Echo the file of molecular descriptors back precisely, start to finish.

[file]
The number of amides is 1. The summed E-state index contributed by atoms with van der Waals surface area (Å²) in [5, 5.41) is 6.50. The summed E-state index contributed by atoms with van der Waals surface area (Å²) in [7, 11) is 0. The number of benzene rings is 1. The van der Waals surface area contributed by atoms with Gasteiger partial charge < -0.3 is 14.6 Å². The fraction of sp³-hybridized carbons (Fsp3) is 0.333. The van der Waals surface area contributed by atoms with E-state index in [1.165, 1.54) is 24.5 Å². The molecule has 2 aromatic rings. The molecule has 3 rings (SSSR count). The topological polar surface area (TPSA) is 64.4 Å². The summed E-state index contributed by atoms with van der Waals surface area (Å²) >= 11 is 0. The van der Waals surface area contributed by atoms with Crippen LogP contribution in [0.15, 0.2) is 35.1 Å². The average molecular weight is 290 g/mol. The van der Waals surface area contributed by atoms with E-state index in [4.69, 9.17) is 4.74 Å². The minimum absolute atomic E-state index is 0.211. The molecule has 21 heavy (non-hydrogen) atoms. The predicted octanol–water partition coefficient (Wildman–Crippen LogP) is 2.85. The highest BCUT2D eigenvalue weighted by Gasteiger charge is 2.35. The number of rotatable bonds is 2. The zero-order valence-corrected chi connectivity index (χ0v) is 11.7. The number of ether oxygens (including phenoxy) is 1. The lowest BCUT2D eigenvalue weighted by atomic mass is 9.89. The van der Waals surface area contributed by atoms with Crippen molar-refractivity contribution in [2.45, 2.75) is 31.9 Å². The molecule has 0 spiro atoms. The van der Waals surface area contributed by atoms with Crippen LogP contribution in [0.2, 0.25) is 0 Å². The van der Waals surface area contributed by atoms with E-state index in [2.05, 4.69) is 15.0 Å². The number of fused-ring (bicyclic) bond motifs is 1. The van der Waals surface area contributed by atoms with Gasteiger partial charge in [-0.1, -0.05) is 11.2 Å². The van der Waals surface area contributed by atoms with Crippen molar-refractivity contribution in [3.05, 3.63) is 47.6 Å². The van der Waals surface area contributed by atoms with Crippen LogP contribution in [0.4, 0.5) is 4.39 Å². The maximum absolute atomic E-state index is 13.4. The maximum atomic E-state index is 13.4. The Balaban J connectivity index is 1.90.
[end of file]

The number of amides is 1. The summed E-state index contributed by atoms with van der Waals surface area (Å²) in [5, 5.41) is 6.50. The summed E-state index contributed by atoms with van der Waals surface area (Å²) in [7, 11) is 0. The number of benzene rings is 1. The van der Waals surface area contributed by atoms with Gasteiger partial charge < -0.3 is 14.6 Å². The fraction of sp³-hybridized carbons (Fsp3) is 0.333. The van der Waals surface area contributed by atoms with E-state index in [1.165, 1.54) is 24.5 Å². The molecule has 2 aromatic rings. The molecule has 3 rings (SSSR count). The topological polar surface area (TPSA) is 64.4 Å². The summed E-state index contributed by atoms with van der Waals surface area (Å²) >= 11 is 0. The van der Waals surface area contributed by atoms with Crippen LogP contribution in [0.15, 0.2) is 35.1 Å². The average molecular weight is 290 g/mol. The van der Waals surface area contributed by atoms with E-state index in [4.69, 9.17) is 4.74 Å². The minimum absolute atomic E-state index is 0.211. The molecule has 21 heavy (non-hydrogen) atoms. The predicted octanol–water partition coefficient (Wildman–Crippen LogP) is 2.85. The highest BCUT2D eigenvalue weighted by Gasteiger charge is 2.35. The number of rotatable bonds is 2. The zero-order valence-corrected chi connectivity index (χ0v) is 11.7. The number of ether oxygens (including phenoxy) is 1. The lowest BCUT2D eigenvalue weighted by atomic mass is 9.89. The van der Waals surface area contributed by atoms with Crippen molar-refractivity contribution in [2.45, 2.75) is 31.9 Å². The molecule has 0 spiro atoms. The van der Waals surface area contributed by atoms with Crippen LogP contribution in [0.2, 0.25) is 0 Å². The van der Waals surface area contributed by atoms with E-state index in [2.05, 4.69) is 15.0 Å². The number of fused-ring (bicyclic) bond motifs is 1. The van der Waals surface area contributed by atoms with Gasteiger partial charge in [-0.1, -0.05) is 11.2 Å². The van der Waals surface area contributed by atoms with Crippen molar-refractivity contribution in [3.05, 3.63) is 47.6 Å². The van der Waals surface area contributed by atoms with Crippen LogP contribution in [0.4, 0.5) is 4.39 Å². The maximum absolute atomic E-state index is 13.4. The maximum atomic E-state index is 13.4. The Balaban J connectivity index is 1.90.